On Nov. 9, Avram Eli Harvey Avram Eli Chaim ben HaRav Eliezer v’ Bonya Eita, otherwise known as A.E., became a bar mitzvah. What is most unique about this bar mitzvah boy is that his father, newly elected Senior Rabbi Laurence Rosenthal, presided over the coming-of-age ceremony for his “first son” at the 100-plus-year-old congregation.
The weekend began Friday night with the Absolut Shabbat band’s liturgical adaptation to the music of Queen by congregants Michael and Bonnie Levine. Bonnie was on vocals and keys; Michael on vocals, guitar and bass; Mindy Margolis, vocals; Andy Margolis, vocals, bass and keys; and Larry Blewitt on drums. The group has previously “performed” Shabbat in the style of Simon and Garfunkel, U2, Motown, and The Beatles. Bonnie Levine, who is also an attorney and A.E.’s bar mitzvah tutor, said, “The Rosenthals are so important to the community and are like family to us; being included in A.E.’s bar mitzvah was a huge honor and source of joy. A.E. was excited by the idea of a musical Shabbat. AAbsolute Shabbat has been on hiatus since we and the Margolises had babies simultaneously. This simcha was a wonderful opportunity to reconvene and showcase A.E.’s talent.” Special “rock stars” were Rabbi Rosenthal, who played guitar, and A.E., who seamlessly performed on drums and bass.
The musical prayer interpretations to Queen songs were:
“Shalom Aleichem” (“Fat Bottomed Girls”)
“Lecha Dodi” (“Killer Queen”)
“Barchu” (“We Will Rock You”)
“Hashkivenu” (“Bohemian Rhapsody”)
“Mi Chamocha” (“We Are the Champions”)
“Aleynu” (“Save Me”)
And “Another One Bites the Dust” was reinterpreted as “Another One’s an Adult.”
The Celebration Continues
Saturday morning ushered in Parshat Lech-Lecha about blessings. Rabbi and mom Brooke’s charge to A.E. explained how he was the ultimate blessing.
Brooke began, “You are the first born, the experiment. Everything we do new in parenting seems to go through you first. I call you my ‘chalutz,’ my pioneer. You have the maturity of soul to handle whatever we throw at you. You are the first child to go to sleep-away camp at Ramah Darom. You are the first to leave AJA [Atlanta Jewish Academy] and attend public school.
“These are two of the hardest examples, the most challenging changes. You paved the way not only for your own future, but for your siblings’ future when you have these experiences. I’m so proud of how you continue to grow and learn every single day in school and in life.”
The rabbi spoke of the tragic events prior to A.E.’s birth, when many family members had passed away. “You have come full circle and done your job in healing us. Your birth and the other children’s subsequent births took away the dark hole, helped to heal the pain where we now experience light. [You and your siblings] made our lives whole.”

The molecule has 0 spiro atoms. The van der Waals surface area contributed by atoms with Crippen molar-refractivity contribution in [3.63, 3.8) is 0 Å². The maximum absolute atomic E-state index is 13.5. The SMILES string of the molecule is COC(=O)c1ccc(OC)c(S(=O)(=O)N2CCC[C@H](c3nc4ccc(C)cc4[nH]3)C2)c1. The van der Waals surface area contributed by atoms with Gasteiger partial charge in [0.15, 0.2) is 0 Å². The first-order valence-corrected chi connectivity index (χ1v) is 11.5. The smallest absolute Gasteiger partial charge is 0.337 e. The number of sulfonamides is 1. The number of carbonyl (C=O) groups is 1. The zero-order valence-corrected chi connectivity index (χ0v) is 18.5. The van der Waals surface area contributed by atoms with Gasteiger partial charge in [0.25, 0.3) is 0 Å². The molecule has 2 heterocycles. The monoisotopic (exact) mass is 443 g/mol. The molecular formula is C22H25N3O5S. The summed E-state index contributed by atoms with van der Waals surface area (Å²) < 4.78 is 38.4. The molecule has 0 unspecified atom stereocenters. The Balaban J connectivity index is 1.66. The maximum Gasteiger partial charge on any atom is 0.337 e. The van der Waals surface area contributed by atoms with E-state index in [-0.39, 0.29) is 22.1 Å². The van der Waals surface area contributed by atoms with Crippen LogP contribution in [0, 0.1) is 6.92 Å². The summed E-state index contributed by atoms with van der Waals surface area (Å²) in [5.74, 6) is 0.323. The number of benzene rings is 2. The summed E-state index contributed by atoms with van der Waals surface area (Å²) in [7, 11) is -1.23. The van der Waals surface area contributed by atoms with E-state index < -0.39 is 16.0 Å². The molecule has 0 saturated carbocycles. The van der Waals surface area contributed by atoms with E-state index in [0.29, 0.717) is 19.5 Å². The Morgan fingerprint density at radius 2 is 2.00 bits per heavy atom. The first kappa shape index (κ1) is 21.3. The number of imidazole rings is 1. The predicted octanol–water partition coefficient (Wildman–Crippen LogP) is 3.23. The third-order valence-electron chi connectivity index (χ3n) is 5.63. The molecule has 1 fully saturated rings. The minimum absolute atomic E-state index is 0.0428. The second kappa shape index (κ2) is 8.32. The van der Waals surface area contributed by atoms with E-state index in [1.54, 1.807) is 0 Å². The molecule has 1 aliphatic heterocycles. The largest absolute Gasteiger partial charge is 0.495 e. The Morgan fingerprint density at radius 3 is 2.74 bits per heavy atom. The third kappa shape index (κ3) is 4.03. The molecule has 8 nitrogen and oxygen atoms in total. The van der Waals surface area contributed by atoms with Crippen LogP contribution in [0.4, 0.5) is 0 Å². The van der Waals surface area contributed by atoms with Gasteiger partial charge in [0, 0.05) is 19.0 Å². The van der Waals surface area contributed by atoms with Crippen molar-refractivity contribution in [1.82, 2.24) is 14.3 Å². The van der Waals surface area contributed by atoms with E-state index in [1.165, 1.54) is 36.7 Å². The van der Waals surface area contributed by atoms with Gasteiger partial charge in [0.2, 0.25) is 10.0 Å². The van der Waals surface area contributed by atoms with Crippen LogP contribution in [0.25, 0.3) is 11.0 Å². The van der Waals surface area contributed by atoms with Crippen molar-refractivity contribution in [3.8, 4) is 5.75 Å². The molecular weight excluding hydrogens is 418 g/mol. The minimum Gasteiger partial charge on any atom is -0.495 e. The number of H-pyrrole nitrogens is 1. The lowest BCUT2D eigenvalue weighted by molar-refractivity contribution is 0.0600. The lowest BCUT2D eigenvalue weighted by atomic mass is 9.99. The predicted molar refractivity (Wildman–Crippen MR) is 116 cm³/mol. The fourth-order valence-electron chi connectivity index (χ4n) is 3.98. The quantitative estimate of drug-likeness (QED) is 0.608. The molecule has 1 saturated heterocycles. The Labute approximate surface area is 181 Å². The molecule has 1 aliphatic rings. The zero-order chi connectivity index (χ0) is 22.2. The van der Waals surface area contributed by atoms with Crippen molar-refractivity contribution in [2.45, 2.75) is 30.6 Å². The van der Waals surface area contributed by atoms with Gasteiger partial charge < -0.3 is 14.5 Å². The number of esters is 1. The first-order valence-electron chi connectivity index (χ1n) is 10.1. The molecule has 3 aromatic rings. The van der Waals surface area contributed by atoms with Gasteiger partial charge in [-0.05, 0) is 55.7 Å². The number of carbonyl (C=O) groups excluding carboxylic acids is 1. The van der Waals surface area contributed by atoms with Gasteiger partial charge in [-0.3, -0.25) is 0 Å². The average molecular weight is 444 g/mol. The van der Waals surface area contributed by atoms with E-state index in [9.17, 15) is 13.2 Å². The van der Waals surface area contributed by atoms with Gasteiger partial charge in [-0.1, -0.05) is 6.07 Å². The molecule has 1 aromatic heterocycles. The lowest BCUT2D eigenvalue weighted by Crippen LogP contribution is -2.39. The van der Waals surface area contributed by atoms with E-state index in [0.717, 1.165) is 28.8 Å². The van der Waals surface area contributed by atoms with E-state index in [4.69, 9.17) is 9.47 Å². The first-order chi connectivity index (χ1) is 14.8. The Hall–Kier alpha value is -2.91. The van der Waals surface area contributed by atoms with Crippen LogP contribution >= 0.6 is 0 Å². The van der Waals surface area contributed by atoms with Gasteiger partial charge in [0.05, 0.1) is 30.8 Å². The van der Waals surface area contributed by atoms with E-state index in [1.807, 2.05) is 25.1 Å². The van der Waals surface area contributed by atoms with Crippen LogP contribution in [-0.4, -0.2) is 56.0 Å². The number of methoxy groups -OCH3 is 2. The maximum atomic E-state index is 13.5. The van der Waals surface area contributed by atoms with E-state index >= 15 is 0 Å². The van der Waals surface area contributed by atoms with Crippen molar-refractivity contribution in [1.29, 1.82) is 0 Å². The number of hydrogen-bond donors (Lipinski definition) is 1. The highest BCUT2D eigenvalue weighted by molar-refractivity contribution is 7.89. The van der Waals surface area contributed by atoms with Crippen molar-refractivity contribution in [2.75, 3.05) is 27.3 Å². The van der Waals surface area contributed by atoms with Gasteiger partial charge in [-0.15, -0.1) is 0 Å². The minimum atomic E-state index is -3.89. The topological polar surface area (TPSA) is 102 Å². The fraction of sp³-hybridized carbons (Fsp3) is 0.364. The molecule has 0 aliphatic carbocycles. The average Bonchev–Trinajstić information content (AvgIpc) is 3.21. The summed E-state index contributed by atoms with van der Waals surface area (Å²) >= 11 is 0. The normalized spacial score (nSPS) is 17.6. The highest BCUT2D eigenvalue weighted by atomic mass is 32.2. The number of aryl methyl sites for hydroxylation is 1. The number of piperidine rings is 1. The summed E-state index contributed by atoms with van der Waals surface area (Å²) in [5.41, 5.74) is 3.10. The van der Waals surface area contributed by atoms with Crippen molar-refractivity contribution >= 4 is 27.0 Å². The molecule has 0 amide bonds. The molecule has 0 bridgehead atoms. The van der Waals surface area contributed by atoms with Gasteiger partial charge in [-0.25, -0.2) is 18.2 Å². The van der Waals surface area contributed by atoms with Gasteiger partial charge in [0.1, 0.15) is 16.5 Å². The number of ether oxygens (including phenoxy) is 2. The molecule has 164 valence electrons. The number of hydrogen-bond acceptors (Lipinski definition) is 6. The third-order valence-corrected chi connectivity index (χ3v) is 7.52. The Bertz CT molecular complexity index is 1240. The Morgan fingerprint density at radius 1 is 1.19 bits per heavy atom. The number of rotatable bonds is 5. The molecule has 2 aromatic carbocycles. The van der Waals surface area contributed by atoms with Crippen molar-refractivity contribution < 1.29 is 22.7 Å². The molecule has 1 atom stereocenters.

Rabbi Neil Sandler blessed A.E. and identified the “specialness” of being a “P.K.” (preacher’s kid), as his own three children experienced.
Saturday night the family went to Steve’s Live Music with relatives and saw an Italian group playing American bluegrass.
Sunday brunch and Sunday night party were hosted at a fellow AA congregant’s home.
Brooke explained the reason was “Since AA was booked and Lynn Friedman’s home is very important for A.E. as a place he’s been going to since the age of 2, he did not want a party at a strange location, preferring to be in a comfortable environment.”
When planning simchas, Brooke offered this advice: “Although the celebration and hosting takes so much time and effort to plan, put as much heart and time into the ceremony itself; that is truly the most important part.”
In terms of the child’s learning style when preparing for the bar mitzvah, Brooke said, “Since A.E. was 6, we have consulted with Drs. Marianne and Steve Garber about his dyslexia. Their advice was to focus on his self-esteem, because one can feel really behind, and G-d forbid ‘stupid’ when learning differently. Although he attended AJA for 6 years, his Hebrew skills were low. Therefore, learning all that he did for the bar mitzvah was a challenge. I think a big takeaway is that although there is a daunting task ahead, it can be accomplished!”
A.E. presented his d’var Torah clearly at the optimal speed. His relaxed, yet forceful presentation style was credited to AA President Mark Cohen’s coaching and seeing his dad speaking comfortably from the pulpit; both got him on the right tempo. In his d’var Torah, A.E. said, “Each and every journey has to start somewhere. You may think that today is the start of my journey, but actually my journey started 13 years ago when I was born into a Jewish home.
“My journey has taken many paths, twists and turns making me into the person I am today. This is often true with spiritual journeys. I went to Jewish camp at Ramah Darom, where I was honored with an aliyah for the first time. My dad bought me a tefillin set three years ago, and every weekend of my life I’ve celebrated Shabbat.
“My journey started a long time ago, like Avram’s journey started long before G-d called him.”
Later, he told the AJT, “The most emotional part of the weekend was my parents’ charge to me. The most fun was the party on Sunday.” In terms of study habits for the ceremony, A.E., whose hobbies are reading, technology and music, said, “I put the emphasis on coming to shul often and being exposed to the services.” His biggest takeaway from the experience was that he would always have a Jewish community alongside him.
When asked about his intention to follow in Dad’s footsteps in the rabbinate, he said, “50-50” – a wisely measured answer.